18. Consider special provisions.

If you are married, your living trust can include a provision that will let you and your spouse utilize both of your exemptions, which can save a substantial amount of money for your loved ones down the road.

19. Set up a special needs trust.

If one of your heirs requires special assistance, consider setting up a special needs trust. A special needs trust can be set up for a person who receives government benefits not to disqualify the beneficiary from such government benefits.

20 Estate Planning Facts and Tips

20. Consider estate tax portability.

If a deceased taxpayer has a sizable estate under the filing threshold for the federal estate tax, a surviving spouse should consider filing an estate tax return to take advantage of portability laws. Portability allows the surviving spouse to apply a deceased spouse’s unused exemption to their own estate when they pass away. However, an estate tax return must have been filed for the estate of the first spouse to die to take advantage of the unused exemption.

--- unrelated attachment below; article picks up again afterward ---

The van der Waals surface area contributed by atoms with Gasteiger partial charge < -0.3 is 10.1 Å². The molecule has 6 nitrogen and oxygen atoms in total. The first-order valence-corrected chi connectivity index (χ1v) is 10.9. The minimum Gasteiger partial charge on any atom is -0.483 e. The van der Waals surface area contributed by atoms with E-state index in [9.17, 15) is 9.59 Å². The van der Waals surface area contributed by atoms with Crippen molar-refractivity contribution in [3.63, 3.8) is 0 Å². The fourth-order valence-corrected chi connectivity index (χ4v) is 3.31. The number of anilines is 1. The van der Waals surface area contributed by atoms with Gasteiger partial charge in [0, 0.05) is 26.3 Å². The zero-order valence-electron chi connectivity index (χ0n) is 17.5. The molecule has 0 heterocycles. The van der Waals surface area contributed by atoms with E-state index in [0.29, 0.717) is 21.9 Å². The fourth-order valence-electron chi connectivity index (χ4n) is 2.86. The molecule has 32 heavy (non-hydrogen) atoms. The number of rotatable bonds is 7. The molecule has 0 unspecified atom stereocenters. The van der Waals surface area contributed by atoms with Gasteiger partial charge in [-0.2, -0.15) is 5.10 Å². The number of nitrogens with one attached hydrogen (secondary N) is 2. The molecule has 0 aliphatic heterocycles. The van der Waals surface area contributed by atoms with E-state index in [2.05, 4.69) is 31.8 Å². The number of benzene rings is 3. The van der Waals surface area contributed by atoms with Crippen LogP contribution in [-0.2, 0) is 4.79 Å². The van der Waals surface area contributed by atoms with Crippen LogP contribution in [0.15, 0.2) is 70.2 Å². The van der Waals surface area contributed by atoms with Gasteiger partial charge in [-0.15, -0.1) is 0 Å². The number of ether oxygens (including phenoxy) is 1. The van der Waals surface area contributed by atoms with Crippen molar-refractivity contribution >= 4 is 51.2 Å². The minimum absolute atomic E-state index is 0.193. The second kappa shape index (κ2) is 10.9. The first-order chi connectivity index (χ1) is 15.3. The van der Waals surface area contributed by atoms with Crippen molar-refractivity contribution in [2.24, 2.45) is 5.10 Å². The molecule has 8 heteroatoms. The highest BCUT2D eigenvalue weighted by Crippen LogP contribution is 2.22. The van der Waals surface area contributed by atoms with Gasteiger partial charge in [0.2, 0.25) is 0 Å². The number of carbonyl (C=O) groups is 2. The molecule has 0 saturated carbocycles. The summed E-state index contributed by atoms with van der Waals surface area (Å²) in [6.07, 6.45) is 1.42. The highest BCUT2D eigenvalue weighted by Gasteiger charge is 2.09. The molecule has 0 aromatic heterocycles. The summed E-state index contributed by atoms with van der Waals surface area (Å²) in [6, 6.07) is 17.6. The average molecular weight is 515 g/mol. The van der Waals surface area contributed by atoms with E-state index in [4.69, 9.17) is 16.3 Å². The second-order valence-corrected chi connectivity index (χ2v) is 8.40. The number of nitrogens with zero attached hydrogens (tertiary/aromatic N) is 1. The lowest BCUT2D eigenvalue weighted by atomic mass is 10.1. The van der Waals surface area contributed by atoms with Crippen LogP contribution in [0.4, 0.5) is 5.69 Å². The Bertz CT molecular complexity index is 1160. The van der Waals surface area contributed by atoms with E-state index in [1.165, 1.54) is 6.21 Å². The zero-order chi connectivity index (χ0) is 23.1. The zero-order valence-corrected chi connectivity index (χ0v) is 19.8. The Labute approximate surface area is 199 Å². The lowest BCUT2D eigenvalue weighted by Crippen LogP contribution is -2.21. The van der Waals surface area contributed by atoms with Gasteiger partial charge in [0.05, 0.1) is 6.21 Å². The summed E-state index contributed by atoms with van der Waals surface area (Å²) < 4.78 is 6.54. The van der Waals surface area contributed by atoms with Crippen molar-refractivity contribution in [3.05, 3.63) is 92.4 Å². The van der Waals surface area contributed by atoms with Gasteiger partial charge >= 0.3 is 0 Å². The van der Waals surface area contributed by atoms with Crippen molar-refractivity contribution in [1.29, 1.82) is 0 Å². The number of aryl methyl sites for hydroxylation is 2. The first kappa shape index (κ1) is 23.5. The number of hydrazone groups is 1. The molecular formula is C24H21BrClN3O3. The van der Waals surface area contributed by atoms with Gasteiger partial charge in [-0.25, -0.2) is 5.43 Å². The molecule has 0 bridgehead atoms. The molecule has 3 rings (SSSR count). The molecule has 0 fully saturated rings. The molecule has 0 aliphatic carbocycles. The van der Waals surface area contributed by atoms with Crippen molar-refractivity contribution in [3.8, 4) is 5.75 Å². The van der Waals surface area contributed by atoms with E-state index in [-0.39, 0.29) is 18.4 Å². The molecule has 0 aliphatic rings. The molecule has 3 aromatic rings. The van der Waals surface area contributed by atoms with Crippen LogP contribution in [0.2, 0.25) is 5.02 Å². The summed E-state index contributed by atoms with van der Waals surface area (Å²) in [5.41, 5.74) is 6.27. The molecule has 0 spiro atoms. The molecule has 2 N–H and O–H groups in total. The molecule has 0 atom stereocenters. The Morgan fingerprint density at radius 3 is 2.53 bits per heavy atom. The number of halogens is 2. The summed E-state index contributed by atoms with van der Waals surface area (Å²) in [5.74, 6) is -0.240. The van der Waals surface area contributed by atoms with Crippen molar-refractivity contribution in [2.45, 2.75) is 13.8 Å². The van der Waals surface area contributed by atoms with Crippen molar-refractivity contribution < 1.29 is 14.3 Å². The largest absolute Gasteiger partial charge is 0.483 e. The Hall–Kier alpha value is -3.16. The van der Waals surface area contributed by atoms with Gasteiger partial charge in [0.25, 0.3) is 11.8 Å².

21. Have an expert on your side.

With the introduction of state-level estate taxation, estate planning strategies have become more complicated in recent years. There are currently 18 states (plus the District of Columbia) that impose either an estate or inheritance tax or both.

22. Get everyone acquainted.

Introduce your team of advisors to your successor trustees. Inviting the team of advisors to family meetings is a good common practice and great way to ensure everyone is on the same page.

23. If you die without a will, state law determines who gets your assets.